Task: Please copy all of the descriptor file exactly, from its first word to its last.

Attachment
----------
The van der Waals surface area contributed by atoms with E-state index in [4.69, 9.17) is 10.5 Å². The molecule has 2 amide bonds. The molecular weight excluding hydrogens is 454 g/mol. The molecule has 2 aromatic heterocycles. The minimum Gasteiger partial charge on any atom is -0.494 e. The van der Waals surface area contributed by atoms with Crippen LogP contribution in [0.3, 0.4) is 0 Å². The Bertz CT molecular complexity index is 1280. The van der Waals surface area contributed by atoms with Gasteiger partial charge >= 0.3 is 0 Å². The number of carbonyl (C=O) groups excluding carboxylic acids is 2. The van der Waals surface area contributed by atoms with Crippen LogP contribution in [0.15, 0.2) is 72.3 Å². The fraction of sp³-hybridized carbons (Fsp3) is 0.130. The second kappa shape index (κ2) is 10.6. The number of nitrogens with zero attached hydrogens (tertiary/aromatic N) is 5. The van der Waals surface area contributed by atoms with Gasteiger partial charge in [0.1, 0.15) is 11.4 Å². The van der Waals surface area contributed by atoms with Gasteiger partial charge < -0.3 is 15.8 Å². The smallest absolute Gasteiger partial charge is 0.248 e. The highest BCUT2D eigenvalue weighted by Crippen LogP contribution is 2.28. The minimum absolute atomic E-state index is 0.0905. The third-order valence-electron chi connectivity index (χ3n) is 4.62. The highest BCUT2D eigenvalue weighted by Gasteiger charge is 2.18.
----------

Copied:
The van der Waals surface area contributed by atoms with E-state index in [4.69, 9.17) is 10.5 Å². The molecule has 2 amide bonds. The molecular weight excluding hydrogens is 454 g/mol. The molecule has 2 aromatic heterocycles. The minimum Gasteiger partial charge on any atom is -0.494 e. The van der Waals surface area contributed by atoms with Crippen LogP contribution in [0.3, 0.4) is 0 Å². The Bertz CT molecular complexity index is 1280. The van der Waals surface area contributed by atoms with Gasteiger partial charge >= 0.3 is 0 Å². The number of carbonyl (C=O) groups excluding carboxylic acids is 2. The van der Waals surface area contributed by atoms with Crippen LogP contribution in [0.15, 0.2) is 72.3 Å². The fraction of sp³-hybridized carbons (Fsp3) is 0.130. The second kappa shape index (κ2) is 10.6. The number of nitrogens with zero attached hydrogens (tertiary/aromatic N) is 5. The van der Waals surface area contributed by atoms with Gasteiger partial charge in [0.1, 0.15) is 11.4 Å². The van der Waals surface area contributed by atoms with Gasteiger partial charge < -0.3 is 15.8 Å². The smallest absolute Gasteiger partial charge is 0.248 e. The highest BCUT2D eigenvalue weighted by Crippen LogP contribution is 2.28. The minimum absolute atomic E-state index is 0.0905. The third-order valence-electron chi connectivity index (χ3n) is 4.62. The highest BCUT2D eigenvalue weighted by Gasteiger charge is 2.18.